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History Russia & The Former Soviet Union

Secularism Soviet Style

Teaching Atheism and Religion in a Volga Republic

by (author) Sonja Luehrmann

Indiana University Press
Initial publish date
Nov 2011
Russia & the Former Soviet Union, Atheism, Cultural
  • Paperback / softback

    Publish Date
    Nov 2011
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Sonja Luehrmann explores the Soviet atheist effort to build a society without gods or spirits and its afterlife in post-Soviet religious revival. Combining archival research on atheist propaganda of the 1960s and 1970s with ethnographic fieldwork in the autonomous republic of Marij El in Russia's Volga region, Luehrmann examines how secularist culture-building reshaped religious practice and interreligious relations. One of the most palpable legacies of atheist propaganda is a widespread didactic orientation among the population and a faith in standardized programs of personal transformation as solutions to wider social problems. This didactic trend has parallels in globalized forms of Protestantism and Islam but differs from older uses of religious knowledge in rural Russia. At a time when the secularist modernization projects of the 20th century are widely perceived to have failed, Secularism Soviet Style emphasizes the affinities and shared histories of religious and atheist mobilizations.

About the author

Contributor Notes

Sonja Luehrmann is Assistant Professor of Anthropology at Simon Fraser University and author of Alutiiq Villages under Russian and U.S. Rule.

Editorial Reviews

Luerhmann's ethnography makes an important contribution to studies about the nature of and the relationships between secular and religious movements in Russia. At the same time, its impact will extend beyond studies of religion to shed critical light on processes of knowledge formation and knowledge transmission. In many ways, because Luerhmann does such a good job of attending to and unpacking Russian styles of persuasion, it will be of tremendous value to schlars working on a wide range of topics, from political ideology to forms of aesthetics and representation to institutions and bureaucracies, not just in Russia but across the former Soviet Union.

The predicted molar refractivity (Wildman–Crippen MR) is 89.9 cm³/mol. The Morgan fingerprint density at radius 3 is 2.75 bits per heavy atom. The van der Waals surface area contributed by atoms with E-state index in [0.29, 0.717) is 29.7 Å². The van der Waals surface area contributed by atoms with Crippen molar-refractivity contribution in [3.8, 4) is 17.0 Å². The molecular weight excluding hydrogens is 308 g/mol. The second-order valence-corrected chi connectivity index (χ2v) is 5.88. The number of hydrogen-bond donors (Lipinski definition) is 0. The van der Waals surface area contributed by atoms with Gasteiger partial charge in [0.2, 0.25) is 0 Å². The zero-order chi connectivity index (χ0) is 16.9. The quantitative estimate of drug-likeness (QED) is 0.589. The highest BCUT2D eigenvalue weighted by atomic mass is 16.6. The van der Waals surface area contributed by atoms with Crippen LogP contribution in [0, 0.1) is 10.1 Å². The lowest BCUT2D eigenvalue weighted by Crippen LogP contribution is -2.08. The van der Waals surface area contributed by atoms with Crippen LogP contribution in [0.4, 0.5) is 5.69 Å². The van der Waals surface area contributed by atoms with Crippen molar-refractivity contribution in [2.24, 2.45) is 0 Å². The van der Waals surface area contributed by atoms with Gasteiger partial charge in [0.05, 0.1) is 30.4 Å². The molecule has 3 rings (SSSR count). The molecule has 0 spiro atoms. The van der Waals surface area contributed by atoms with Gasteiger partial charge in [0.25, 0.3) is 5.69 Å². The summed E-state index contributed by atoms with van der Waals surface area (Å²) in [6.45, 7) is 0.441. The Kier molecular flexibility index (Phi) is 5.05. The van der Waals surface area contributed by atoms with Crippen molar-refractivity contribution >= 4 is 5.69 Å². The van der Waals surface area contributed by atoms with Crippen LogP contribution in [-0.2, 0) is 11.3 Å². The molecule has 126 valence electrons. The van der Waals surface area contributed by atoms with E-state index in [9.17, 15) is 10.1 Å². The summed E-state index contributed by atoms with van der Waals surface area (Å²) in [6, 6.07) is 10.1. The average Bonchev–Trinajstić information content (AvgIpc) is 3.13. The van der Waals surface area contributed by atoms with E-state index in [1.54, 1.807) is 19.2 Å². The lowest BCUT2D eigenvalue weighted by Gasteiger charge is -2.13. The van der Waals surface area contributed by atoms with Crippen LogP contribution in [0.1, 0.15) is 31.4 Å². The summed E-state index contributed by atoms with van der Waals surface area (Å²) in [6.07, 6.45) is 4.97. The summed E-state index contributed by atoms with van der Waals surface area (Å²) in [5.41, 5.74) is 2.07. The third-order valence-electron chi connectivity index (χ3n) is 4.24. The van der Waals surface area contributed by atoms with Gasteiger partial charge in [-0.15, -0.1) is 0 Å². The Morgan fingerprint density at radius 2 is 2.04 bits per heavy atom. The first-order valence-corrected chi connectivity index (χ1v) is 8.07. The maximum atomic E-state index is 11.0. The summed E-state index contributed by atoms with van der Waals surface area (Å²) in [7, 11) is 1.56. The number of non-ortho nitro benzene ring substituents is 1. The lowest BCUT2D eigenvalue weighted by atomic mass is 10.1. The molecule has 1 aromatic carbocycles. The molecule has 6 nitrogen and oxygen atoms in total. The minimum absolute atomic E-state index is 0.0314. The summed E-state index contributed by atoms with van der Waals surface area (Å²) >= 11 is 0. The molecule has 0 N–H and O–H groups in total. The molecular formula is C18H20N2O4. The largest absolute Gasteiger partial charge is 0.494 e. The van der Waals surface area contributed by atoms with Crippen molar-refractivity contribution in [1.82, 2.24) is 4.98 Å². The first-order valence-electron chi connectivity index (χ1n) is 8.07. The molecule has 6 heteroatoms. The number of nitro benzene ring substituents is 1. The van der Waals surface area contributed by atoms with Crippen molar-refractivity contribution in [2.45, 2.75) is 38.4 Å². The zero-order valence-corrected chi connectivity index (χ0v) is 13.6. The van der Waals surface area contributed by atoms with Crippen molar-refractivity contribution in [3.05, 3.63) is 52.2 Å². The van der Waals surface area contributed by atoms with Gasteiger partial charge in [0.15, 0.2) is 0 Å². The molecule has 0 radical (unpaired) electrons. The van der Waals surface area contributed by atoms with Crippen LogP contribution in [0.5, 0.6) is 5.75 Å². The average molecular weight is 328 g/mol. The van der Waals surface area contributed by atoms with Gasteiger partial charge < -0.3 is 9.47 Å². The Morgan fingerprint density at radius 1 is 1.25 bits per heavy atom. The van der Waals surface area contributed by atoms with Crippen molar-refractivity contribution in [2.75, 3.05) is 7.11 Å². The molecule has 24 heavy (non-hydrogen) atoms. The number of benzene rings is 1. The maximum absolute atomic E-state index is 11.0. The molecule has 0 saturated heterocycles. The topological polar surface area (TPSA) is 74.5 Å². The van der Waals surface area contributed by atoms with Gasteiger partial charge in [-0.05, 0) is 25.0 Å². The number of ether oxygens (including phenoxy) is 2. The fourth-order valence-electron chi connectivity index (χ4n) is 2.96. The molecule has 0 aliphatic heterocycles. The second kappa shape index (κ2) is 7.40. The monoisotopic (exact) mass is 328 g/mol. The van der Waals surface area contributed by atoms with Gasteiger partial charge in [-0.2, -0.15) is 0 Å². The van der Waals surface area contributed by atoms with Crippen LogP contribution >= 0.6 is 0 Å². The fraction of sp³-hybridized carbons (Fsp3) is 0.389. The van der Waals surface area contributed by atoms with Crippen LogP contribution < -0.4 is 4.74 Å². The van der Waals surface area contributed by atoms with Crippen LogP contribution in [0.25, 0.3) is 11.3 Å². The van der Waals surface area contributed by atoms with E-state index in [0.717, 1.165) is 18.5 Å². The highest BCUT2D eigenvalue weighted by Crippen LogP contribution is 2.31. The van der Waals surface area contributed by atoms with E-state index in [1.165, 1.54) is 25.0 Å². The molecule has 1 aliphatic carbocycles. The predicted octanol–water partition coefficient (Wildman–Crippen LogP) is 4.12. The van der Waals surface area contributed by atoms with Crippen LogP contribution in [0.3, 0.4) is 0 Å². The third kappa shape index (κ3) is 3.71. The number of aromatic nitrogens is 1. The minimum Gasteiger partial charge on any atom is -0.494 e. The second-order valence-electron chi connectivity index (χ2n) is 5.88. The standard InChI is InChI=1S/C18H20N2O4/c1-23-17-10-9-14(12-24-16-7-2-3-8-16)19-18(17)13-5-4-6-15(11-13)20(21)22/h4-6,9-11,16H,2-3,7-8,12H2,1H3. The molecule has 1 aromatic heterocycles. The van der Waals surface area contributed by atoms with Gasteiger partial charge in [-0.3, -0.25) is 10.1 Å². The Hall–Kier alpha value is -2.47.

The Russian Review

[This book] greatly enhances our understanding of the post-Soviet revival of religion.June 2013


Secularism Soviet Style is an attractively written and thought-provoking book that deserves to be read not only by regional specialists but by scholars of religion and secularism more generally.

Slavic Review

Highly recommend[ed].April 2014


[Sony Lûrman's] objective of the study is to compare methods to promote atheist and religious ideas in the Soviet and post-Soviet periods, respectively. Although the content of the teaching of religion [is] the opposite of atheistic propaganda, according to the author, there are similarities in terms of audience and methods . . . .1 2014


Each chapter traces a concept, an 'elective affinity,' through rich descriptions of how that concept is instantiated in practice across time and across a multireligious social field. The result is new and productive lens through which to understand the relationship between religion and communism.


Luehrmann's book is a fascinating anthropological inquiry into the every-day lives of post-communist citizens that focuses especially on four religious groups: Orthodox,Protestant-Lutherans, Evangelical (especially Pentecostal and Charismatic) and Traditional Mari Religion (Chimarij) and the way these religious groups appropriate the secular mobilization and didactic techniques that were forged during the Soviet period.

Anthropology of East Europe Review

Drawing upon the material on a particular Russian region, the Republic of Marii El (the former Mariiskaia Autonomous Soviet Socialist Republic), from the late nineteenth to the early twenty-first century, the author traces the intricate relationship of religion and secularism in Soviet and post-Soviet times.49.1 2015

Canadian-American Slavic Studies

Highly recommend[ed].


Luehrmann's book is well written and excellently researched. It provides much-needed understanding of the late-Soviet atheist endeavors. Importantly, by showing how Soviet secularism diverged from liberal projects, it makes a valuable contribution to conceptualizations of secularism.


This is a fascinating probe into the complex world of a country attempting to remove religion and god from society in order to modernize, but finding that atheism is not synonymous with modernization, and that religion has deep roots and an extraordinary ability to adapt to changing circumstances. . . . Recommended.


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